Alongside Kubrick, the most auteurist director represented in this group is Andrei Tarkovsky, and Mark Bould’s book on his Solaris, an adaptation of Stanisław Lem’s 1961 novel, matches the film’s own contemplative style. The book opens with two short chapters that provide context for understanding the film in relationship to Tarkovsky’s other films and Lem’s novel, with some brief comments on the poorly received Steven Soderbergh adaptation (2002). Most of the book, however, is devoted to describing and working through the myriad meanings one might attach to the images in Tarkovsky’s film, adeptly illustrating how visual cues, not narrative or chronology, make this film a masterpiece. As he unpacks the rich detail encoded in Tarkovsky’s work, Bould reminds us of examples of other sf films that use similar (or, at times, contrasting) visual styles and hints at meanings in the film through these comparisons and associations. 2001: A Space Odyssey is a touchstone here again, as is Jean-Luc Godard’s Alphaville (1965), as well as the socialist realism of Aleksandr Dovzhenko’s Earth (Zemlya, 1930) and less high-brow comparisons such as the fashion choices found in Gerry and Sylvia Anderson’s UFO television series (1970-71). Bould demonstrates through such comparisons that Tarkovsky “set the tone for sf’s visual design for the ensuing decades” (60), one of the ways this film has had considerable impact on popular sf cinema despite its more evident arthouse allegiance. Perhaps more than any other book reviewed here, Bould’s captures the experience of what it is like to watch Solaris as we read about Solaris: like Kelvin’s dream of the dacha at the end, the film “reveals much” but “resolves nothing” (87), and thus it is unsurprising that this book offers many suggestions for what we might take from Solaris rather than a definitive statement on the film’s meaning and legacy.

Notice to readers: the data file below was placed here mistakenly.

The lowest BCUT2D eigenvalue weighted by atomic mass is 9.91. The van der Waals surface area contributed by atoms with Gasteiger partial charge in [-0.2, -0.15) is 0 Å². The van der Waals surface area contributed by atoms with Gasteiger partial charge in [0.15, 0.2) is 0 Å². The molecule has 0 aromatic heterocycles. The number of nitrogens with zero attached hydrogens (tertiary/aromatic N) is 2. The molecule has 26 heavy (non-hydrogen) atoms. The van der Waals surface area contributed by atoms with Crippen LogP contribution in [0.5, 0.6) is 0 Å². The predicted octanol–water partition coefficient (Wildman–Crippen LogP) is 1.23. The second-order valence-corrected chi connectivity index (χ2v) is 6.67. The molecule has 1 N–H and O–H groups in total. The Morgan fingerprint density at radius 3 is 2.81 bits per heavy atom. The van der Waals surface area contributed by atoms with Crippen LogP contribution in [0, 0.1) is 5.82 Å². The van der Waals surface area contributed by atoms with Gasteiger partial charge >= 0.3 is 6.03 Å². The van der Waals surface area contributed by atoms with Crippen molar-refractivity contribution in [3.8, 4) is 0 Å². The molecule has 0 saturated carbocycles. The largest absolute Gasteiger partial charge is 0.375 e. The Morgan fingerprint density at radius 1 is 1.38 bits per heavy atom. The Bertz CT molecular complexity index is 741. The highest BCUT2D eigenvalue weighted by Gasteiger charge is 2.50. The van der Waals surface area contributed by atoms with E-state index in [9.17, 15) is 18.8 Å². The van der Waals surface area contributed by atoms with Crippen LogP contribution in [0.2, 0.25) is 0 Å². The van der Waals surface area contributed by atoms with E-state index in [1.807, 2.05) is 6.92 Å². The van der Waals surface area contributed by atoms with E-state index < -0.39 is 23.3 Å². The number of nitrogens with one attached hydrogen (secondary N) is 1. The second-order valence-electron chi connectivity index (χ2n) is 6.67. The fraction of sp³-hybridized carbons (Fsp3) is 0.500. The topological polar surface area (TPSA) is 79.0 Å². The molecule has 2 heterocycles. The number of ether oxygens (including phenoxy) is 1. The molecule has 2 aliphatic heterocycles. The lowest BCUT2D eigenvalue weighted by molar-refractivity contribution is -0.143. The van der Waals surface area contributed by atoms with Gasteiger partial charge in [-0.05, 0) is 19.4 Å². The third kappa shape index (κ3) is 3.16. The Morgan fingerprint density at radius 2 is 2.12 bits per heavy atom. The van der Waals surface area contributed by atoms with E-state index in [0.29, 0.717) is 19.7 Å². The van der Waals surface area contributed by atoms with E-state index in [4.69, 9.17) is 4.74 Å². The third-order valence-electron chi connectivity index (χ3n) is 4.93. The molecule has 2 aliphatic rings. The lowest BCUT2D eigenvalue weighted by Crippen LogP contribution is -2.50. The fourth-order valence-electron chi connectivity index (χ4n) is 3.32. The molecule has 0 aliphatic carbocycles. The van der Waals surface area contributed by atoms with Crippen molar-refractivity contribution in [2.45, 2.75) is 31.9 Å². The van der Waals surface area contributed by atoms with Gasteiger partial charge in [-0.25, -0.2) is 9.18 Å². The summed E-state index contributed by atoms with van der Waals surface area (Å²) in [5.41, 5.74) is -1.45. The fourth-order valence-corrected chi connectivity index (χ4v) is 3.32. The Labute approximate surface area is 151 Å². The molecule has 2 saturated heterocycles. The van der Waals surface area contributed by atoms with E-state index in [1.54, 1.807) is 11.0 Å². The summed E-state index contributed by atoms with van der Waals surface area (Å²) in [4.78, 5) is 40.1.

The final volume under consideration, Michelle Le Blanc and Colin Odell’s book on Akira, is not only the sole example of Japanese sf included in this recent release of books but also the only Japanese sf title in the entire BFI Film Classics series thus far (other non-genre Japanese films are included in the series). Akira is a curious film to select over arguably more influential Japanese sf such as Godzilla (Gojira, 1954) and Ghost in the Shell (1995), but the authors make the case that it was Akira that introduced anime to the West and changed Western films that followed, especially The Matrix. They open by citing Andrew Lee’s suggestion that, without Akira, there would have been no US obsession with Japanese culture. The book allots equal time to discussing the film’s themes and its production. Le Blanc and Odell note how starkly the film’s violent protagonists and the trauma that shaped their lives differs from Western expectations of what one could accomplish with animation. Their reading of the film reveals how deeply ambivalent contemporary Japanese culture was about automation, technology, and control, even as the country became an economic leader through high-tech industries. The chapter on production is the most powerful, however, offering a meticulous overview of the painstaking process of Japanese animation that uses twice as many individual frames as Hollywood animation (58) and is able to capture a live-action aesthetic in its style. Katsuhiro Ôtomo’s true genius and innovation are clear in their discussion of his technique and in a concluding chapter that considers his other work. The book also offers some brief comments on the challenges and limitations of adapting a multi-year manga into a single film.
Examined as a whole, these new books testify to a robust and heterogeneous sf film industry and scholarly discourse on these films. The persuasive connections most authors draw between the films under discussion and the print tradition can perhaps finally banish any lingering sense that sf film is somehow less powerful than print sf. These works and the BFI exhibit emerge at a time when a greater percentage of film and television is based on sf scenarios and themes than ever before, and many people come to sf first through these media versions. Although many of these texts remain the action-thriller blockbusters that provoked disdain for filmed sf in the first place, the analyses represented here require us to acknowledge that spectacle, too, conveys meaning. The range of films covered by BFI Film Classics also points to a longer history of important sf films, within and beyond Hollywood. The prospects for sf cinema look very promising indeed.
Bould, Mark. Science Fiction. London: Routledge, 2012.
─────, Andrew M. Butler, Adam Roberts, and Sherryl Vint, eds. The Routledge Companion to Science Fiction. London: Routledge, 2009.
Freedman, Carl. “Kubrick’s 2001 and the Possibility of a Science-Fiction Cinema.” SFS 25.2 (1998): 300-18.
Latham, Rob, ed. The Oxford Handbook of Science Fiction. Oxford, UK: Oxford UP, 2014.
Link, Eric Carl, and Gerry Canavan, eds. The Cambridge Companion to American Science Fiction. New York; Cambridge UP, 2015.